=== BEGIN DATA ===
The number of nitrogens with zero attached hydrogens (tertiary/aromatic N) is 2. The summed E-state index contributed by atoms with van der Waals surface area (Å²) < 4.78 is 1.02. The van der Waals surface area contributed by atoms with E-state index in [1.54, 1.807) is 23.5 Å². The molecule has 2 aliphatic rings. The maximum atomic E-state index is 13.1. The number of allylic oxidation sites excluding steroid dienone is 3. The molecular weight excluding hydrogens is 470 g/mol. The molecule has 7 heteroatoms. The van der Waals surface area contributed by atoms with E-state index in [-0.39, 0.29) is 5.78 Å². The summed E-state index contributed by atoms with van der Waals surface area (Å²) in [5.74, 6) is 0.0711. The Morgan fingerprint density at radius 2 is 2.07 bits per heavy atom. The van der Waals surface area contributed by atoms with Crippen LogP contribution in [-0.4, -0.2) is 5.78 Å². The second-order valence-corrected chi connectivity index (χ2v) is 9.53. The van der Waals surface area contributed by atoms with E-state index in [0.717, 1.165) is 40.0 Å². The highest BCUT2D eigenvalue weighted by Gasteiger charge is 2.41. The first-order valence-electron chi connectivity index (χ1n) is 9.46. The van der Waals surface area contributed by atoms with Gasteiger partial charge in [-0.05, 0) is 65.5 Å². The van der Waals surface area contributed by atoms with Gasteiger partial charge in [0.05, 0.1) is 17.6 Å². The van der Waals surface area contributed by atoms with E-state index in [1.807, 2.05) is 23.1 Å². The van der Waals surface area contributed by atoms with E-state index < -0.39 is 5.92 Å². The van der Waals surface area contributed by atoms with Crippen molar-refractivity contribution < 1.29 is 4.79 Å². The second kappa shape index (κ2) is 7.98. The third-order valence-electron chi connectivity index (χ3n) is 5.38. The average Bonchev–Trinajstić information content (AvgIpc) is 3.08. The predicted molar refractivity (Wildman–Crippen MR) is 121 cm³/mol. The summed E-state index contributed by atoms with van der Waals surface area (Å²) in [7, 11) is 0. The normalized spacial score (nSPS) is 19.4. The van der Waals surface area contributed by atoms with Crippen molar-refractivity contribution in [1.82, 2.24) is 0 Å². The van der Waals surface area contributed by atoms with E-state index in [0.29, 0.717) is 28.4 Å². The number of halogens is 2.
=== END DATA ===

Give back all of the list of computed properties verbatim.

The number of nitrogens with zero attached hydrogens (tertiary/aromatic N) is 2. The summed E-state index contributed by atoms with van der Waals surface area (Å²) < 4.78 is 1.02. The van der Waals surface area contributed by atoms with E-state index in [1.54, 1.807) is 23.5 Å². The molecule has 2 aliphatic rings. The maximum atomic E-state index is 13.1. The number of allylic oxidation sites excluding steroid dienone is 3. The molecular weight excluding hydrogens is 470 g/mol. The molecule has 7 heteroatoms. The van der Waals surface area contributed by atoms with E-state index in [-0.39, 0.29) is 5.78 Å². The summed E-state index contributed by atoms with van der Waals surface area (Å²) in [5.74, 6) is 0.0711. The Morgan fingerprint density at radius 2 is 2.07 bits per heavy atom. The van der Waals surface area contributed by atoms with Crippen LogP contribution in [-0.4, -0.2) is 5.78 Å². The second-order valence-corrected chi connectivity index (χ2v) is 9.53. The van der Waals surface area contributed by atoms with E-state index in [0.717, 1.165) is 40.0 Å². The highest BCUT2D eigenvalue weighted by Gasteiger charge is 2.41. The first-order valence-electron chi connectivity index (χ1n) is 9.46. The van der Waals surface area contributed by atoms with Gasteiger partial charge in [-0.05, 0) is 65.5 Å². The van der Waals surface area contributed by atoms with Gasteiger partial charge in [0.05, 0.1) is 17.6 Å². The van der Waals surface area contributed by atoms with E-state index in [1.807, 2.05) is 23.1 Å². The van der Waals surface area contributed by atoms with E-state index < -0.39 is 5.92 Å². The van der Waals surface area contributed by atoms with Crippen molar-refractivity contribution < 1.29 is 4.79 Å². The second kappa shape index (κ2) is 7.98. The third-order valence-electron chi connectivity index (χ3n) is 5.38. The average Bonchev–Trinajstić information content (AvgIpc) is 3.08. The predicted molar refractivity (Wildman–Crippen MR) is 121 cm³/mol. The summed E-state index contributed by atoms with van der Waals surface area (Å²) in [7, 11) is 0. The normalized spacial score (nSPS) is 19.4. The van der Waals surface area contributed by atoms with Crippen molar-refractivity contribution in [1.82, 2.24) is 0 Å². The van der Waals surface area contributed by atoms with E-state index in [0.29, 0.717) is 28.4 Å². The number of halogens is 2.